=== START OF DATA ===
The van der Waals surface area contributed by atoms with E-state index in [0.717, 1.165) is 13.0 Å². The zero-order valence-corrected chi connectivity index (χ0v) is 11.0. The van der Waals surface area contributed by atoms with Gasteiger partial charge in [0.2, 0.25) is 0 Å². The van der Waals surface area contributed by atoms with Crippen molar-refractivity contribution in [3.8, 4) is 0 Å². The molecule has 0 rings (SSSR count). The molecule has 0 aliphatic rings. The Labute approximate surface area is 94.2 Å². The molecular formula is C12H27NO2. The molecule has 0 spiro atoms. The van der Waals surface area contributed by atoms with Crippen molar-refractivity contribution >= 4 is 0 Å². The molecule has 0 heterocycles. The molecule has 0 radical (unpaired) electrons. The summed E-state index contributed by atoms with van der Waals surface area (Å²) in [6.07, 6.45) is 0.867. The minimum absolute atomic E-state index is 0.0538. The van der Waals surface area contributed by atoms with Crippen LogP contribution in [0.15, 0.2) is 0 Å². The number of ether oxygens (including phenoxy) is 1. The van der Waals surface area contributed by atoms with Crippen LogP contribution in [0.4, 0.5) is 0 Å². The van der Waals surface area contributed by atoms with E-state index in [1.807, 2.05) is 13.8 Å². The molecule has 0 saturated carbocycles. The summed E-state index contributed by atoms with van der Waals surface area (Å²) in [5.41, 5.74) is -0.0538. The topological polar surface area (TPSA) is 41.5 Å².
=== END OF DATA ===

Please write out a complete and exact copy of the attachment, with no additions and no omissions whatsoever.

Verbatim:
The van der Waals surface area contributed by atoms with E-state index in [0.717, 1.165) is 13.0 Å². The zero-order valence-corrected chi connectivity index (χ0v) is 11.0. The van der Waals surface area contributed by atoms with Gasteiger partial charge in [0.2, 0.25) is 0 Å². The van der Waals surface area contributed by atoms with Crippen molar-refractivity contribution in [3.8, 4) is 0 Å². The molecule has 0 rings (SSSR count). The molecule has 0 aliphatic rings. The Labute approximate surface area is 94.2 Å². The molecular formula is C12H27NO2. The molecule has 0 spiro atoms. The van der Waals surface area contributed by atoms with Crippen molar-refractivity contribution >= 4 is 0 Å². The molecule has 0 heterocycles. The molecule has 0 radical (unpaired) electrons. The summed E-state index contributed by atoms with van der Waals surface area (Å²) in [6.07, 6.45) is 0.867. The minimum absolute atomic E-state index is 0.0538. The van der Waals surface area contributed by atoms with Crippen LogP contribution in [0.15, 0.2) is 0 Å². The number of ether oxygens (including phenoxy) is 1. The van der Waals surface area contributed by atoms with Crippen LogP contribution in [0.4, 0.5) is 0 Å². The van der Waals surface area contributed by atoms with E-state index in [1.807, 2.05) is 13.8 Å². The molecule has 0 saturated carbocycles. The summed E-state index contributed by atoms with van der Waals surface area (Å²) in [5.41, 5.74) is -0.0538. The topological polar surface area (TPSA) is 41.5 Å².